Achieving Flow In The Face of Near Death: My Recent Experience

Flow

I had one of those major mind focusing events over the past three weeks.

I collapsed on the evening of Sunday, 16th February for 15 seconds and then went into an extraordinary conscious ventricular tachycardia at 200 bpm. The ambulance crew were astounded that I was conscious. The trick was flow – I’ve been a proponent since my youth when I was an elite athlete and serious surfer. I managed to pull myself into the zone and maintained this on the journey to the hospital. En route a code 3 had been called and I was greeted at Royal North Shore Emergency by a crack team of 15 doctors. I was still at 170 bpm and they were literally just about to stop my heart and try to shock me out of the tachycardia, when to their amazement I self reverted down to 70 bpm. I’d like to say it was flow again, but my humility refuses and I dare not say I purposefully did that all myself.

I was very lucky. This conscious VT event took place at home and my quick thinking family called 000 immediately. That morning I’d done a stand up paddling training session alone and in the dark, with no safety devices. And the next morning I was scheduled to fly to New Zealand on business. If this event had happened in the air or out on the water I’d very likely not be having this dialogue.

After a series of extensive tests, the specialists determined the best course of action for me would be the insertion of an implantable cardioverter defribrillator. The plumbing of my heart reflected my super fit status, but for some reason the electrics were out of whack.

I had the device installed on Thursday, and on Friday afternoon I walked out of intensive care for the first time in a week and into a private room for recuperation. I felt like a new man, but this feeling was shortlived. Unfortunately a clot had developed and within fifteen minutes my speech slurred and I lost all feeling on my right hand side. Again I was very lucky, as my wife noticed the signs of a stroke immediately and called the medical staff who jumped into action. It was a very scary feeling and not one I’d like to repeat. Within about 20 minutes I began to get feeling back, again to the amazement and relief of the medical staff and my family. I’d had a mini stroke or transient ischemic attack and the clot had moved through my brain.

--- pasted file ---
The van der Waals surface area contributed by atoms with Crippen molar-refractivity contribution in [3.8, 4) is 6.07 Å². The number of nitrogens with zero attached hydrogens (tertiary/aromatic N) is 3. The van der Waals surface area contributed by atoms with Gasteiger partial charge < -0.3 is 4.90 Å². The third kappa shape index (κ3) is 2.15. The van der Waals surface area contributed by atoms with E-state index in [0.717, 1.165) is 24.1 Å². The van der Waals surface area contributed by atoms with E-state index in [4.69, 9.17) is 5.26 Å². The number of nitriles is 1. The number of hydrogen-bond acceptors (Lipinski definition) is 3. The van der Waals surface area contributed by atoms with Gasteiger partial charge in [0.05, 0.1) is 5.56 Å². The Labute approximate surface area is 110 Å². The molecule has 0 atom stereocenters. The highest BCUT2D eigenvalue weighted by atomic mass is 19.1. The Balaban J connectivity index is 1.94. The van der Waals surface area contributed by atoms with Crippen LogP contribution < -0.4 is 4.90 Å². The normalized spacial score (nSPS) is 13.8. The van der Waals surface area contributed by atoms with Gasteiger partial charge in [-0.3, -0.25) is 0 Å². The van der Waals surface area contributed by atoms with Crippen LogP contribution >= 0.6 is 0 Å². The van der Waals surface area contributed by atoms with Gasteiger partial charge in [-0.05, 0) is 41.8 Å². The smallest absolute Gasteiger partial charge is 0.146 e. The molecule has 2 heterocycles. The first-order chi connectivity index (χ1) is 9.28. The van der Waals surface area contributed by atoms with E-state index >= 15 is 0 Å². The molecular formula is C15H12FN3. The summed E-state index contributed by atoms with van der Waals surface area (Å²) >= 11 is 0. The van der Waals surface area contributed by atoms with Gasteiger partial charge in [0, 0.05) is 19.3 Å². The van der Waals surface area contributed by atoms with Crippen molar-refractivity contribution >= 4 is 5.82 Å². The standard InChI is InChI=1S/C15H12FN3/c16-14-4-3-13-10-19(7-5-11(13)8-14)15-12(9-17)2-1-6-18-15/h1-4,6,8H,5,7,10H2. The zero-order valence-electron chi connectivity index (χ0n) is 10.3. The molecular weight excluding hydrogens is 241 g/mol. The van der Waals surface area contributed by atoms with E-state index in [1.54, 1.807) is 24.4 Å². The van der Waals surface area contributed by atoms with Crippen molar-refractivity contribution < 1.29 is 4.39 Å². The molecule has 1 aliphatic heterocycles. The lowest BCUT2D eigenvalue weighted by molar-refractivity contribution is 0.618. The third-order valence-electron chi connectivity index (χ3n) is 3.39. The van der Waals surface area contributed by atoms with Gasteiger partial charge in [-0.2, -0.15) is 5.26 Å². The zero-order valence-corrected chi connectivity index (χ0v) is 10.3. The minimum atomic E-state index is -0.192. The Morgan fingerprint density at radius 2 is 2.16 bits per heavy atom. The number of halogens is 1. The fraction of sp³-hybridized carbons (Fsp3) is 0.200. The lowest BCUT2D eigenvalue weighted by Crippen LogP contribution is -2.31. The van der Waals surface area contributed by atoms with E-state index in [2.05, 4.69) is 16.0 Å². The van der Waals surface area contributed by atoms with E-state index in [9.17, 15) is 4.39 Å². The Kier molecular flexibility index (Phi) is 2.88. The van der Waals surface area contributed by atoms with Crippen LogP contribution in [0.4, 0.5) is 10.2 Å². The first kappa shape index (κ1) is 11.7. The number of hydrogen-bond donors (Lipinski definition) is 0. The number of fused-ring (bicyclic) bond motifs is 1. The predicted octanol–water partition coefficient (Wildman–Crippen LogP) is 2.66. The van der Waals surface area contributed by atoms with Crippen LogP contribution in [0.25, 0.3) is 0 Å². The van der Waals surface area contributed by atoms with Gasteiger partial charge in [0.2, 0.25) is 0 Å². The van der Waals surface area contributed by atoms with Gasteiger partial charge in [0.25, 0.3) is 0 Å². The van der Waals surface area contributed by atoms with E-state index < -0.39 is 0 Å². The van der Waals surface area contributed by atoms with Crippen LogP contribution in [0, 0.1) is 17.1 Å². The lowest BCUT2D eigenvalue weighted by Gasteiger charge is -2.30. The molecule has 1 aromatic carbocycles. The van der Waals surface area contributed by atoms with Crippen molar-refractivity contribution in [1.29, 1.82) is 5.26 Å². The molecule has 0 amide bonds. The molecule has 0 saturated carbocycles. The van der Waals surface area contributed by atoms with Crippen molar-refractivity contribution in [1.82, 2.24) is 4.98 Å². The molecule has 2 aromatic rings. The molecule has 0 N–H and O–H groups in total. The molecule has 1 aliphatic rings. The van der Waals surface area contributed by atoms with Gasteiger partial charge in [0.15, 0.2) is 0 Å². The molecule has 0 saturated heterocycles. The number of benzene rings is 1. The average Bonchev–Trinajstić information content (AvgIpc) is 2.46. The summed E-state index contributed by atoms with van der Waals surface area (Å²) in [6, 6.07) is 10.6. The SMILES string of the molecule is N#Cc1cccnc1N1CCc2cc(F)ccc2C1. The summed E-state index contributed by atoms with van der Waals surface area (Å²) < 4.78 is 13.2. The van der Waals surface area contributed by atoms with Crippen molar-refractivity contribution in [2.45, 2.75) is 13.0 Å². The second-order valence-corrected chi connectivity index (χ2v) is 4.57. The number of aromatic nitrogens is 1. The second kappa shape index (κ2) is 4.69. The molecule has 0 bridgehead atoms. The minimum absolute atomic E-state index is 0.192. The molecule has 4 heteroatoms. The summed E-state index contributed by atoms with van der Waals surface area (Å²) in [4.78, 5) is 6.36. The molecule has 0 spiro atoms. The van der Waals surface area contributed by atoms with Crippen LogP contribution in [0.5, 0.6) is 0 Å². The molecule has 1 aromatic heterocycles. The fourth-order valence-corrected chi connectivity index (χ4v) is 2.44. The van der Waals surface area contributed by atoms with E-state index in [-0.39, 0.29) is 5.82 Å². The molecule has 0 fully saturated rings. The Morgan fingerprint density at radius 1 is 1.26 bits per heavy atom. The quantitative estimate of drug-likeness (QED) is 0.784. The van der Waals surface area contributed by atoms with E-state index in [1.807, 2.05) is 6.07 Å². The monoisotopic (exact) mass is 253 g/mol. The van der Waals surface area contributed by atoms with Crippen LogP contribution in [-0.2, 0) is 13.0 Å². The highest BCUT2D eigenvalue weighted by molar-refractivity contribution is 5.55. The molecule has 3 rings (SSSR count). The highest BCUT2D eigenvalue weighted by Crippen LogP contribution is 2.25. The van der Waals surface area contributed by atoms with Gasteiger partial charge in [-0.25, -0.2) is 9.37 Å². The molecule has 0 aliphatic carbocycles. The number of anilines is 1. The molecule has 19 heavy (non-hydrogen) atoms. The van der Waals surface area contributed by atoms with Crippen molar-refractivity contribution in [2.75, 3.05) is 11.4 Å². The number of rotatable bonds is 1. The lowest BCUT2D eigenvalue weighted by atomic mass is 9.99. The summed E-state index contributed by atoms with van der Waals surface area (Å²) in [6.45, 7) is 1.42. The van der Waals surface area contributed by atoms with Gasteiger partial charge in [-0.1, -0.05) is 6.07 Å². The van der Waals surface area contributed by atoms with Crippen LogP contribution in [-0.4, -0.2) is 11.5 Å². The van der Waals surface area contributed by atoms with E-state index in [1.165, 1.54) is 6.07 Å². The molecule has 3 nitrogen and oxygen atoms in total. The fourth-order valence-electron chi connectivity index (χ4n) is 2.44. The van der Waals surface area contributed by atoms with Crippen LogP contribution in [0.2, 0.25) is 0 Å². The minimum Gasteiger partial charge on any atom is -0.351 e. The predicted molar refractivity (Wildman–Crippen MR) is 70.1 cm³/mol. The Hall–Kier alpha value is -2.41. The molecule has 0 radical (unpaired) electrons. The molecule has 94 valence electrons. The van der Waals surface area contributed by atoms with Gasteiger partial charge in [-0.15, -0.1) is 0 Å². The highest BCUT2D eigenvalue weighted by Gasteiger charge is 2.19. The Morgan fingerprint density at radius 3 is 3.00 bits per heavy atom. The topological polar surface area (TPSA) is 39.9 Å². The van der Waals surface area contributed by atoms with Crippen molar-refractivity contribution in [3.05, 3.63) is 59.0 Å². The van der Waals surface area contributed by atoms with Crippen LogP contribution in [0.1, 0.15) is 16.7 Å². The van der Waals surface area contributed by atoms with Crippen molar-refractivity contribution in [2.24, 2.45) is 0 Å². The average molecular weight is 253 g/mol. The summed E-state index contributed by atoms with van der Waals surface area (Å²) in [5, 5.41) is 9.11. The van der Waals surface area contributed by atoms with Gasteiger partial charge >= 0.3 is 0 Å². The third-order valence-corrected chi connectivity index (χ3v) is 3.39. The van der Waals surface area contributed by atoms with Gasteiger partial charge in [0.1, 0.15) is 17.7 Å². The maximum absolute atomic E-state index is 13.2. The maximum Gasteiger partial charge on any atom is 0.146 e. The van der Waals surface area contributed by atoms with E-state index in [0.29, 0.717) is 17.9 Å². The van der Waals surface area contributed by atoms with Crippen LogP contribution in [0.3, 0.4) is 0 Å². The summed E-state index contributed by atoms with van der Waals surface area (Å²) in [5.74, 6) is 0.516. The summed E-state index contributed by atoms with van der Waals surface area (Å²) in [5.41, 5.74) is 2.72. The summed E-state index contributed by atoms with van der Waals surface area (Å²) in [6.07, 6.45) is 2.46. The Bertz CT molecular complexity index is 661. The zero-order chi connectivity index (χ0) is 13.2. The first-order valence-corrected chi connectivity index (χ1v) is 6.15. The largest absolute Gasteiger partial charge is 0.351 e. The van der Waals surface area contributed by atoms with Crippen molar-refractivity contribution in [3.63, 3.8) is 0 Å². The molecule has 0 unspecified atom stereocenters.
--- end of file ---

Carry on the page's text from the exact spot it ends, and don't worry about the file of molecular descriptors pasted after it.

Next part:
I again found myself in Emergency and it was established that while I had about 85% recovered from the stroke there was still a strong possibility of further clots. I was given a thrombolysis – a very powerful procedure that reversed all effects of the stroke and broke up any other clots. This was a very intense six hours as there was the possibility of a haematoma developing on the brain.

I made it through that phase, but a haematoma did develop around my defib wound site. I spent another week in intensive care and returned home on Saturday 1st March. The haematoma developed some complications and a week later I was operated on to drain the site – the fear being infection. I remained in hospital on intravenous antibiotics and was discharged on Monday, 10th March.

All through this experience I was thinking about flow, performance and optimizing human development, aided in part by reading Steven Kotler’s book, The Rise of the SuperMan.

Commenting on my experience, Steve says, “It  did seem like you’ve moved through fight or flight and into flow – a very difficult thing to do, so you have some mad skills!”